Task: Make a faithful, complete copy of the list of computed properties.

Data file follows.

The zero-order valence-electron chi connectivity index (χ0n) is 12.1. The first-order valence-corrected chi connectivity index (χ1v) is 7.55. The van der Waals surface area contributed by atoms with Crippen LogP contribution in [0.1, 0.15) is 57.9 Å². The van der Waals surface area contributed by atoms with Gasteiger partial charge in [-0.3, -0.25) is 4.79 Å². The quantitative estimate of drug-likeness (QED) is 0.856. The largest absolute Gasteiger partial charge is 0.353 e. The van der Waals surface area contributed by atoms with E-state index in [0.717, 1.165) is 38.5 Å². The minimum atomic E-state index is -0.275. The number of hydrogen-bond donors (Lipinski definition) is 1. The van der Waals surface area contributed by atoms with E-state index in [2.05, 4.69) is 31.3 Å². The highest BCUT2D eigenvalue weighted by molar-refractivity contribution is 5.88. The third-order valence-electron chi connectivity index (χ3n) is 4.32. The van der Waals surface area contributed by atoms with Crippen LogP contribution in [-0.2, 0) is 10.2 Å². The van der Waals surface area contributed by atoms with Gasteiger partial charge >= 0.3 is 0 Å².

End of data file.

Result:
The zero-order valence-electron chi connectivity index (χ0n) is 12.1. The first-order valence-corrected chi connectivity index (χ1v) is 7.55. The van der Waals surface area contributed by atoms with Crippen LogP contribution in [0.1, 0.15) is 57.9 Å². The van der Waals surface area contributed by atoms with Gasteiger partial charge in [-0.3, -0.25) is 4.79 Å². The quantitative estimate of drug-likeness (QED) is 0.856. The largest absolute Gasteiger partial charge is 0.353 e. The van der Waals surface area contributed by atoms with E-state index in [0.717, 1.165) is 38.5 Å². The minimum atomic E-state index is -0.275. The number of hydrogen-bond donors (Lipinski definition) is 1. The van der Waals surface area contributed by atoms with E-state index in [2.05, 4.69) is 31.3 Å². The highest BCUT2D eigenvalue weighted by molar-refractivity contribution is 5.88. The third-order valence-electron chi connectivity index (χ3n) is 4.32. The van der Waals surface area contributed by atoms with Crippen LogP contribution in [-0.2, 0) is 10.2 Å². The van der Waals surface area contributed by atoms with Gasteiger partial charge >= 0.3 is 0 Å².